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A cross border mergers does not only involve 2 firms but 2 countries. In this TV show Giles Murphy explains why English law is often preferred for the contract.
I think English law is still considered to be a key factor in business transactions, and we do see scenarios where you have businesses from two countries engaging with each other, but the contact will be written under English law because the businesses trust the English courts to resolve any differences.
So there’s a great opportunity to export English law, but to do so it does require firms to have a presence in these other territories, and of course a merger is one way of achieving that.
Inside Finance will continue to look at issues around cross border mergers. Look out for more from Giles Murphy.
I think we often talk about the five Ps as being principles why mergers won’t take place.
Those come down to property, pensions and annuity arrangements, you’ve also got the people aspect of it and the culture.
There’s the profile of a firm or the brand, if you like, and how that’s going to be portrayed in the market.
And the fifth one is just the general level of profits, the comparable levels between the two firms.
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It's something for us it doesn't appear that complex.
We do it for a living but there are, I suppose... it is a skill in itself and often management teams don't have the tools to do it for themselves and so they often need to seek advice.
And we often advise other stakeholders like the company's bank for example, who may have concerns about the company's viability and about their exposure to it in terms of the loans.
So we'll often go in, either advising the board or advising the bank and we are needed because the management team or the bank don't have those skills themselves to identify, what the problems are, where they're likely to show themselves in terms of where the pinch points are and advising on what the best outcome.
Typically it will be what is the business' current financial condition, so that's primarily looking at assets and liabilities.
What is the business' market, where does it stand in that marketplace, is it a leader, is it a pawn in a big game?
Looking at the business' forecast and we often find that businesses that have financial difficulty have inadequate forecasting.
They either don't do forecasting at all or they make a very poor job of it and so if they don't know what the financial position is going to be in the future, they don't know what the pinch points are in terms of their cash, then it's very difficult for them to plan ahead.
So that's one key thing that where we add value is identifying what the future holds for the business in the short and medium and longer term by helping management to come up with some proper forecasts.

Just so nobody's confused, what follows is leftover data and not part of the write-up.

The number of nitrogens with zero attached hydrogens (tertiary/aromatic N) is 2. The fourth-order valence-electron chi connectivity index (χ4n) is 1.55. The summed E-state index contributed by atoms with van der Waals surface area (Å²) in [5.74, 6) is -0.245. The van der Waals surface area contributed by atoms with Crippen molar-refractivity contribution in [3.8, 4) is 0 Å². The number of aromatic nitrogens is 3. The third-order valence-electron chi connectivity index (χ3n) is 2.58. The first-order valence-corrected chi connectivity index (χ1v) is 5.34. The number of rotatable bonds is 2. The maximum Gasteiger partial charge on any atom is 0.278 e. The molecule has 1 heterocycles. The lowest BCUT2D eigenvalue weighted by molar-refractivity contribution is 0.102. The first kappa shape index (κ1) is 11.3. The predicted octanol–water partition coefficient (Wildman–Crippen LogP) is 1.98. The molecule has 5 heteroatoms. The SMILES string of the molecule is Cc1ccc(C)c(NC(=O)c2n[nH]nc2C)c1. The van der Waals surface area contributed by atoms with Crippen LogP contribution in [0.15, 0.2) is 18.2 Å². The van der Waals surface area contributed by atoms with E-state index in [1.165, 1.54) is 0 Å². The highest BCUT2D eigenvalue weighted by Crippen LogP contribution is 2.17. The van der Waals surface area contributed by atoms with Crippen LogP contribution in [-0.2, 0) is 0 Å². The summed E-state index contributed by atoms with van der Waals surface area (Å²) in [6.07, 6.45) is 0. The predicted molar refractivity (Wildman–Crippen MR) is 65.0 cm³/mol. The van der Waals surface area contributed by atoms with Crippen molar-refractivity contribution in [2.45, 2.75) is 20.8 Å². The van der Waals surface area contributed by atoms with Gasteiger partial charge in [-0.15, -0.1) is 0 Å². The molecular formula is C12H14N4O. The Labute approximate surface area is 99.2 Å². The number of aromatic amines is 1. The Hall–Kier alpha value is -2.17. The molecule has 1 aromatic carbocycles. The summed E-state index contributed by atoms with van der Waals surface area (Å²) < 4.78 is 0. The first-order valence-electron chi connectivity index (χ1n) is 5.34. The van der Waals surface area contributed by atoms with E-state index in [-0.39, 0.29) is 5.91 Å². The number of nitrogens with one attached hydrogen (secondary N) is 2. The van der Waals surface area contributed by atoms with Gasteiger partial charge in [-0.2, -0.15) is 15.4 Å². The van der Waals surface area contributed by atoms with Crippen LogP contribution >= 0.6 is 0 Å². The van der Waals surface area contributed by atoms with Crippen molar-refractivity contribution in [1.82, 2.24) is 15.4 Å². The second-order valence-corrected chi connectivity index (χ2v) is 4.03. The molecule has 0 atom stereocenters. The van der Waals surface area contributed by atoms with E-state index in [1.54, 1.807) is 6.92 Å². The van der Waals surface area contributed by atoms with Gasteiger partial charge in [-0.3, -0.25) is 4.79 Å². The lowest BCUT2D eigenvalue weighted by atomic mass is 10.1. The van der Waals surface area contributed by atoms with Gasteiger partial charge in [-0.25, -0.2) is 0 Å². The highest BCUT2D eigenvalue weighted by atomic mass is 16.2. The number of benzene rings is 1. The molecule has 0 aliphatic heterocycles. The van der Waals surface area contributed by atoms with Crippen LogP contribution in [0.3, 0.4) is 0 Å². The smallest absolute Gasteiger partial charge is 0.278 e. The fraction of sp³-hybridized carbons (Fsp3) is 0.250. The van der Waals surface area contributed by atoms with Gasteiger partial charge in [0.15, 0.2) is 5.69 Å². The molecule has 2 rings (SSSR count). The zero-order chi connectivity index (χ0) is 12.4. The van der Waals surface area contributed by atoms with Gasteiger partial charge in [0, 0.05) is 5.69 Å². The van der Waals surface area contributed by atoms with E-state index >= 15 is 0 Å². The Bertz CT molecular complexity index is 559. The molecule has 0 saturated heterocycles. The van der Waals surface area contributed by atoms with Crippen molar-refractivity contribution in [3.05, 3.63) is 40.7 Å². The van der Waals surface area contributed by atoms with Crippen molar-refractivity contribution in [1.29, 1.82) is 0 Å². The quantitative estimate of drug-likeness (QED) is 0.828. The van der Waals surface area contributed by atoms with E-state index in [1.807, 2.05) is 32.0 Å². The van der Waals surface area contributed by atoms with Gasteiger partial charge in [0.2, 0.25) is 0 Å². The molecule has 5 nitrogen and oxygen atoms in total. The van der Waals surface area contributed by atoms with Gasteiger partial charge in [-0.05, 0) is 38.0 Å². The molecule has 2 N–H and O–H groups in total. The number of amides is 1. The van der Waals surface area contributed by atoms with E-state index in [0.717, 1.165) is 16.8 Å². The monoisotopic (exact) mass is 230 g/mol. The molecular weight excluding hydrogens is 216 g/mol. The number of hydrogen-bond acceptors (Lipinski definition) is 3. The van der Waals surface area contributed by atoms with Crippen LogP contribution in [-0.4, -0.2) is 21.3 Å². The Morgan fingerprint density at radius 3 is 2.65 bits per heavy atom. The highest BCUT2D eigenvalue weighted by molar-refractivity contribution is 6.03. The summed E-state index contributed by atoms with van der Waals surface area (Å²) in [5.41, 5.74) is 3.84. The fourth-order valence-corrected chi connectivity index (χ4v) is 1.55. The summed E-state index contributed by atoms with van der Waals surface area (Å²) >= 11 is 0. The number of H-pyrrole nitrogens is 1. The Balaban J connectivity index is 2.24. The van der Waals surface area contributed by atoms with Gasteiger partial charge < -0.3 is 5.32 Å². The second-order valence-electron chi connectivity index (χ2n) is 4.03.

So those are the key things, what's the current financial position, what's the future financial position likely to be and if that's a position that's not viable or sustainable, then what recommendations can we make to either steer the business away from the insolvency process or to plan for a process that will maximise the outcome for stakeholders.
Often they don't spot it early enough and it's often dangerous for directors to ignore some of the warning signs.
They get into difficulties for many different reasons, they may be in a recession hit sector, they may not control their working capital facilities very well, they may have inadequate or inappropriate working capital facilities.
They may be a poor management team. There are lots and lots of different reasons why businesses can find themselves in financial difficulties.
Sometimes it's the fault of the management team and sometimes it's outside of their control.
Ultimately what causes businesses to reach the point of failure is that they run out of cash, that is the case in the vast majority of the circumstances we see.
Other causes may be, for example in the current environment where leading up to 2007, for example, we saw banks lending quite aggressively, now they may be... they have lending assets which have decreased I value. And so companies may, for example, have failed their banking covenants and that's a potential risk for failure as well.
But often it's the cash, cash running out, not being able to pay the VAT bill or the rent or the wages.
Often, as I said earlier, directors leave it too late, come to us when they have to pay the wages at the end of the week and don't have any money to do so and in those circumstances it's often very difficult for us to do anything other than advise them to commence an insolvency process.
If they come to us earlier, there are ways in which their working capital facilities can be restructured or the business can be restructured so that they can avoid an insolvency process. But the key thing is for management to spot the problems early, come and seek advice and we can help them.